Lending ‘monopoly’ is hitting smaller firms
Mergers between big financial high street institutions and government measures aimed at stimulating lending amongst the larger banks in the aftermath of the credit crunch are having the effect of suffocating competition and limiting the choices of finance open to small firms, it has been claimed.
The Federation of Small Businesses (FSB) argued that, as a consequence, many business owners have nowhere to turn if they are refused credit by the major high street lenders.
With a quarter of small firms still struggling to access affordable finance, the FSB believes the situation is now serious enough to warrant a challenge to the power of the financial sector in order to guarantee a fair service for small firms.
To balance the loss of competition, the FSB has proposed a series of alternative sources of funding and lending on which small firms can draw.
These include restructuring Regional Development Agencies so that they can offer loans as well as funds allocated by the Enterprise Finance Guarantee and the European Investment Bank; turning the Post Office into Post Bank, operating either as a solely state owned bank or as mutual or trustee bank; and promoting Financial Intermediaries, recently created by the government, to viable small businesses that are unable to access finance.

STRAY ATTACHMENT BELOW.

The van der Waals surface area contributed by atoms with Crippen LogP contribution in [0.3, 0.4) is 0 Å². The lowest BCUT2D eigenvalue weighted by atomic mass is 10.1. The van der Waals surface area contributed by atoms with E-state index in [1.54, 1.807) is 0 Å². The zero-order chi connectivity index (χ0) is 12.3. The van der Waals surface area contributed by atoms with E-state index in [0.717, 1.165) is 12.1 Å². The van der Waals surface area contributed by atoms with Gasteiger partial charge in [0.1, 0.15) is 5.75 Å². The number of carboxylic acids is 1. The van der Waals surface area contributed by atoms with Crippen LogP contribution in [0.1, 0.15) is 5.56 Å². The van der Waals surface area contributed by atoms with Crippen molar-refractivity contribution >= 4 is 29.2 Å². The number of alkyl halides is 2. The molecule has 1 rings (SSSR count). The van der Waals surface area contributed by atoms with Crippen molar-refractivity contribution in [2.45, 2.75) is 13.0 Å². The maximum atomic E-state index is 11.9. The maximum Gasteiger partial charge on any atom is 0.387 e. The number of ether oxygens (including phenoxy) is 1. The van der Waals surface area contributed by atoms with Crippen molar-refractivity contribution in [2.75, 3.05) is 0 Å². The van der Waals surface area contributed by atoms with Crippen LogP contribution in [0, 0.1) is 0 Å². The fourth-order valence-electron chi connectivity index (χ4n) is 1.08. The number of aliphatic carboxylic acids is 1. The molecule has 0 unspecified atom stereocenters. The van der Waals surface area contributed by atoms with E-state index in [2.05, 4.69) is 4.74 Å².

John Wright, national chairman of the FSB, said: “As the second anniversary of the credit crunch approaches, it is important to consider the impact of the banking crisis and what it means for future relationships with small businesses.
“Despite government bailouts and interest rates set at a record low, small firms are still finding it tough to access affordable loans and overdrafts from banks. This is compounded by the fact that much of the support provided by the government is only available through the banks, and often this isn’t replicated at branch level.”
Mr Wright added: “The FSB would like to see more alternative sources of finance provided locally such as through Regional Development Agencies, local councils or post offices. This would increase the choice of finance on offer to business owners, strengthening their prospects of survival and helping them play their part in stimulating the economy.”
One reason for the contraction in the lending market is that a number of overseas-based lenders retreated from the UK following the credit crunch, so reducing overall the sources available for loans.
In the US, private equity firms have invested in finance companies with the ambition of transforming themselves into major lenders. Similar strategies have been mooted by private equity firms in the UK, but investment has until now been limited.
The major high street banks continue to reassure small businesses that they are ready to lend and have countered claims that they are making loans more expensive by charging higher fees and interest rates.